19 October 2012 2:24 AM, PDT | The Guardian - Film News | See recent The Guardian - Film News news »

This Malick-inspired response to Hurricane Katrina, about a six-year-old bayou-dweller and her father, has ambition and poetry to burn

Benh Zeitlin's debut feature is part film, part hallucination: a ripe and gamey piece of what you might call Apocalyptic Southern Gothic, ambitious and flawed but sprinting with energy. It's set at the time of the Katrina catastrophe – though it could as well be happening hundreds of years in the future, when much-prophecied climate calamities have come to pass. At other times it looks like some sort of modern-dress re-enactment of the distant biblical flood.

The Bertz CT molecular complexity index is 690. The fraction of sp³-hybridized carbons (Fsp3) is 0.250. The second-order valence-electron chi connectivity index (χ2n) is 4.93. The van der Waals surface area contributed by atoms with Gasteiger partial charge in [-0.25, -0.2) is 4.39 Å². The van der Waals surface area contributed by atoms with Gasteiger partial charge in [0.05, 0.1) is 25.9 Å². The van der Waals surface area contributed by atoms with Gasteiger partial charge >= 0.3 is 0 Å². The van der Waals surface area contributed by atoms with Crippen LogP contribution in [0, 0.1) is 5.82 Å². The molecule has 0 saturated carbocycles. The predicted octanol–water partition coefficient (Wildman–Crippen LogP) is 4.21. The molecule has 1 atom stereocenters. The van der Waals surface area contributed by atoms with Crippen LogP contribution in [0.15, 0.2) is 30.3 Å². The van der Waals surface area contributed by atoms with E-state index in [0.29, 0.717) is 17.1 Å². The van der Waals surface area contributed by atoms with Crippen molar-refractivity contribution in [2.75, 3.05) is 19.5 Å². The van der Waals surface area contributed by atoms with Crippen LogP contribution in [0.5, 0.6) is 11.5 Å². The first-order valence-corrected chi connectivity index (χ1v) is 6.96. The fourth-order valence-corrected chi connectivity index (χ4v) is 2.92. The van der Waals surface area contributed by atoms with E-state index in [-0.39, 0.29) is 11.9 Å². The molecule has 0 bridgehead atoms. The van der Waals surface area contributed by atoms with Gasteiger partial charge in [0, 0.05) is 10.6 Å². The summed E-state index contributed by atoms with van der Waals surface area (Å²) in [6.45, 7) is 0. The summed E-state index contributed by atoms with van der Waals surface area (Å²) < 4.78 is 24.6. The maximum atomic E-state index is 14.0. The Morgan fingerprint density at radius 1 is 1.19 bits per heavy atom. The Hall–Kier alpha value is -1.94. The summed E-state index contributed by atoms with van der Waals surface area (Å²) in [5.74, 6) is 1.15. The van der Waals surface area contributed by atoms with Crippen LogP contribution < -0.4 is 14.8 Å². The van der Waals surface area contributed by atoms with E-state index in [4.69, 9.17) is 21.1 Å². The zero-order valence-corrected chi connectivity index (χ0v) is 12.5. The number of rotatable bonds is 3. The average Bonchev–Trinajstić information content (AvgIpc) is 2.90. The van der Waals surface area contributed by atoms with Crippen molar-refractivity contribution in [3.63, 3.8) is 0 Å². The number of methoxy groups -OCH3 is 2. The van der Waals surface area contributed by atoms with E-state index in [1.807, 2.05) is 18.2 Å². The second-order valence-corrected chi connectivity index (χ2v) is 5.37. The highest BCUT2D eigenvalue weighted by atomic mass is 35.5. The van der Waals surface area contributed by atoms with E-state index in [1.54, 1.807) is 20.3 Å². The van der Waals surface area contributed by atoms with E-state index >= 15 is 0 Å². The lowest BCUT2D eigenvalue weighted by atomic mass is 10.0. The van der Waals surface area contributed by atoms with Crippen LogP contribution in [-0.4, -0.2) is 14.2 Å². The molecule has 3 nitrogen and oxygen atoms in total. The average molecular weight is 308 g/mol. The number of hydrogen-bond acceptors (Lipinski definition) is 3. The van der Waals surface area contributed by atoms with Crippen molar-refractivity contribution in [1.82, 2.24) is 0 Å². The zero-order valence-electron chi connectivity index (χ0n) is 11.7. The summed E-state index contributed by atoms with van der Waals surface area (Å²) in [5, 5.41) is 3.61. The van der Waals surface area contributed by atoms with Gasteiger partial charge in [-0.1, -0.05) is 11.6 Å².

The setting is a fictional bayou territory, partly modelled on the real Isle de Jean Charles in southern Louisiana, the kind of place where, in another, more heartless type of movie, yuppies might ask for directions or gasoline from sinister locals inscrutably playing a mean banjo on their crumbling porch. This place is an eerily beautiful wetland called The Bathtub, »

- Peter Bradshaw

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